Gosh, I hadn't known that NiMH batteries can cause problems. I'm using a bunch of Eneloop NiMH cells in my old Pentax 645 without observing any adverse effect --- yet. Well, I suppose if the camera works well now, it is probably alright to use NiMH batteries in the long run. Does anyone have any advice or thought on this?
I use NiMH in most everything including my 645N. Nearly all modern circuit boards contain voltage regulators so the function of the metering and shutter remains perfect, at least right up until the moment the sensing voltmeter switches off the camera at some predetermined voltage level. This has been true since about the 70's and it's why you can swap battery types of similar voltage on most anything that didn't originally require mercury cells. From the 645N owner's manual on pg 11: "Even if the low-battery symbol appears, exposure will be correct as long as the shutter can be released." Whether this is the same for the circa 1984 P645 I can't say with certainty but a VR seems to be the part of the circuitry of the 645N. However, I do find that the shut-down voltage seems biased for the characteristic thresholds of alkaline batteries, which are a little higher than for NiMH. So you may want to keep NiMH cells in your 645 topped off, rather than dragging them all the way down before recharging, especially in cooler weather. (It's just become part of the deal for me using NiMH that I don't use half the charge and put a camera away for two or three weeks with the expectation of there to be enough juice left for another session. If it's an important session, I carry a 12VDC/120VAC fifteen minute fast charger AND spares).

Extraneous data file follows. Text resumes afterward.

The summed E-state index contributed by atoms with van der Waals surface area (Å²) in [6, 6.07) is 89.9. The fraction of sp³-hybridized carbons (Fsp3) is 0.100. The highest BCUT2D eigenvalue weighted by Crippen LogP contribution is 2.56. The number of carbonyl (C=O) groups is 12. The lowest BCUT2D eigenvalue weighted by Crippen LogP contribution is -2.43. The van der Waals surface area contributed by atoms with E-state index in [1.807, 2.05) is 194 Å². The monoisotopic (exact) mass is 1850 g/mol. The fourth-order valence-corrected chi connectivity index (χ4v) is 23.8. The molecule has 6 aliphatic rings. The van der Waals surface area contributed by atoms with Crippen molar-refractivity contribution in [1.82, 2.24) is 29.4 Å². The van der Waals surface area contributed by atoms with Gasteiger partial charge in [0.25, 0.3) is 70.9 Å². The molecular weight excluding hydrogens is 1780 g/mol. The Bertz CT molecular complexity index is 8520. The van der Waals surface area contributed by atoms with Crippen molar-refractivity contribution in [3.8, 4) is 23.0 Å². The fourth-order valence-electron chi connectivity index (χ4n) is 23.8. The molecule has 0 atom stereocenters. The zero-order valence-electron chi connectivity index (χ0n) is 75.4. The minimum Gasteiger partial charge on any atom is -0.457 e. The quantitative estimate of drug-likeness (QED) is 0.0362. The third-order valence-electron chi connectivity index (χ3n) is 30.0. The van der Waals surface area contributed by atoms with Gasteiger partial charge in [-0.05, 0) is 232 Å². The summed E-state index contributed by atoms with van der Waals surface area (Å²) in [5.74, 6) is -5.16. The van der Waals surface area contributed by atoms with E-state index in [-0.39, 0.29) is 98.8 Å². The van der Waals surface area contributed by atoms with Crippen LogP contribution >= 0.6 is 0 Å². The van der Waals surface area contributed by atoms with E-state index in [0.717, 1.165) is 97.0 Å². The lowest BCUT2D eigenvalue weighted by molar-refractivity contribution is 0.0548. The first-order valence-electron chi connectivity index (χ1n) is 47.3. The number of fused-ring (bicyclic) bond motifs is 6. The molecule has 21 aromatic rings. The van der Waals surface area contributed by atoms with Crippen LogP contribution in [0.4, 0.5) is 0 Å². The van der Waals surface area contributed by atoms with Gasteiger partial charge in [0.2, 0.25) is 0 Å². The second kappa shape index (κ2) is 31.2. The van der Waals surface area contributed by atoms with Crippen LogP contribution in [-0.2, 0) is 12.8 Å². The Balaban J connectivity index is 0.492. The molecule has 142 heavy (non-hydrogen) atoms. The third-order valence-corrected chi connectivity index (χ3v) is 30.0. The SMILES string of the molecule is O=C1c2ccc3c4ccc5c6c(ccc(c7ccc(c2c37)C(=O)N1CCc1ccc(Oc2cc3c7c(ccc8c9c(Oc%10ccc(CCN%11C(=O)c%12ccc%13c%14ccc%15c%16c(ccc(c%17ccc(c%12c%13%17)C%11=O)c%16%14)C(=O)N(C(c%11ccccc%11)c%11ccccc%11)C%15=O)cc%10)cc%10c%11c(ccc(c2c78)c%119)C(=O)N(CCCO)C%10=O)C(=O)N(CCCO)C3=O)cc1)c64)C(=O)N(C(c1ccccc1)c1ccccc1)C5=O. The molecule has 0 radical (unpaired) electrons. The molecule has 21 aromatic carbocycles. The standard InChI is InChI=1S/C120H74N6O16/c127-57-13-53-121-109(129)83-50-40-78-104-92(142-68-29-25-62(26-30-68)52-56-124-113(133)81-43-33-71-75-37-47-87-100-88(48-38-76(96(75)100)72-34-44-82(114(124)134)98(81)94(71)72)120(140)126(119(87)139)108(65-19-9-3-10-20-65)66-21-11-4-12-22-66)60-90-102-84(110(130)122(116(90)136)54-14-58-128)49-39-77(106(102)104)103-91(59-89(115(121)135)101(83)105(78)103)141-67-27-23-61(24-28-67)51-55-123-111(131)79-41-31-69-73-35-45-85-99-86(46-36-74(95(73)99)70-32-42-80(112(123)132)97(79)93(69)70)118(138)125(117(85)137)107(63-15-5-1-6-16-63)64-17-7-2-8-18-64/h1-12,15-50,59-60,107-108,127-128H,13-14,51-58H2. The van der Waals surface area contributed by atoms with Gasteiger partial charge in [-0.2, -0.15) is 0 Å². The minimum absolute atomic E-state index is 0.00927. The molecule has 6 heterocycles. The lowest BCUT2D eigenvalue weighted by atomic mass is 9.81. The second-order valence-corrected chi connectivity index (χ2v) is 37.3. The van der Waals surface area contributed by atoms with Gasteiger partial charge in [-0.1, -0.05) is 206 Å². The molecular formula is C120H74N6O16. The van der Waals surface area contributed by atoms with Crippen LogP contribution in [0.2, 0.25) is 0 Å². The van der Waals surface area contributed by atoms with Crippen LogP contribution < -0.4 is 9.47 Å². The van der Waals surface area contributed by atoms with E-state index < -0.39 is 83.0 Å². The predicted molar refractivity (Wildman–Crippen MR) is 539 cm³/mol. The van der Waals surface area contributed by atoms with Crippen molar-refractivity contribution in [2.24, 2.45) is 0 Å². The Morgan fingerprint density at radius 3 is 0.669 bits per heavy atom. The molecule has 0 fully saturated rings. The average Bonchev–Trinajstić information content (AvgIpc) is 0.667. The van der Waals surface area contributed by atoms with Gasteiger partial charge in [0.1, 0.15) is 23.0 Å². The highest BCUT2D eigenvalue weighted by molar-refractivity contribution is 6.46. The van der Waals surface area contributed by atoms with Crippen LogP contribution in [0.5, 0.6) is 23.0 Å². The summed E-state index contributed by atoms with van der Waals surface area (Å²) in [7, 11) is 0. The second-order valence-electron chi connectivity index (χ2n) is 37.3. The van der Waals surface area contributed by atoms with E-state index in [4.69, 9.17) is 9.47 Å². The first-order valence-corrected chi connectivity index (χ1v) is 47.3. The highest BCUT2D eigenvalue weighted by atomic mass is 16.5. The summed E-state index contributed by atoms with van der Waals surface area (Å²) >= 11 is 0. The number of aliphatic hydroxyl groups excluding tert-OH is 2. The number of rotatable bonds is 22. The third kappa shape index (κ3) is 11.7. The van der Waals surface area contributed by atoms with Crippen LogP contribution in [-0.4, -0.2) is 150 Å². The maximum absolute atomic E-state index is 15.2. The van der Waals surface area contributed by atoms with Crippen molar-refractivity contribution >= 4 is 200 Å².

Thank you both for your reassurance. I expose me old Pentax to enough external dangers, and I wanted to be sure I'm not feeding it bad energy. Low self-discharge NiMH batteries are amazing, by the way.
NiMH batteries have lower voltage than alkalines (1.2 versus 1.5) so the voltage shouldn't be a problem.
In some cameras, motor drives operate more slowly due to the lower voltage (that happened with my Nikon F90).
Otherwise you should be fine.
Jim MacKenzie - Regina, Saskatchewan, Canada
A bunch of Nikons; Feds, Zorkis and a Kiev; Pentax 67-II (inherited from my deceased father-in-law); Bronica SQ-A; and a nice Shen Hao 4x5 field camera with 3 decent lenses that needs to be taken outside more. Oh, and as of mid-2012, one of those bodies we don't talk about here.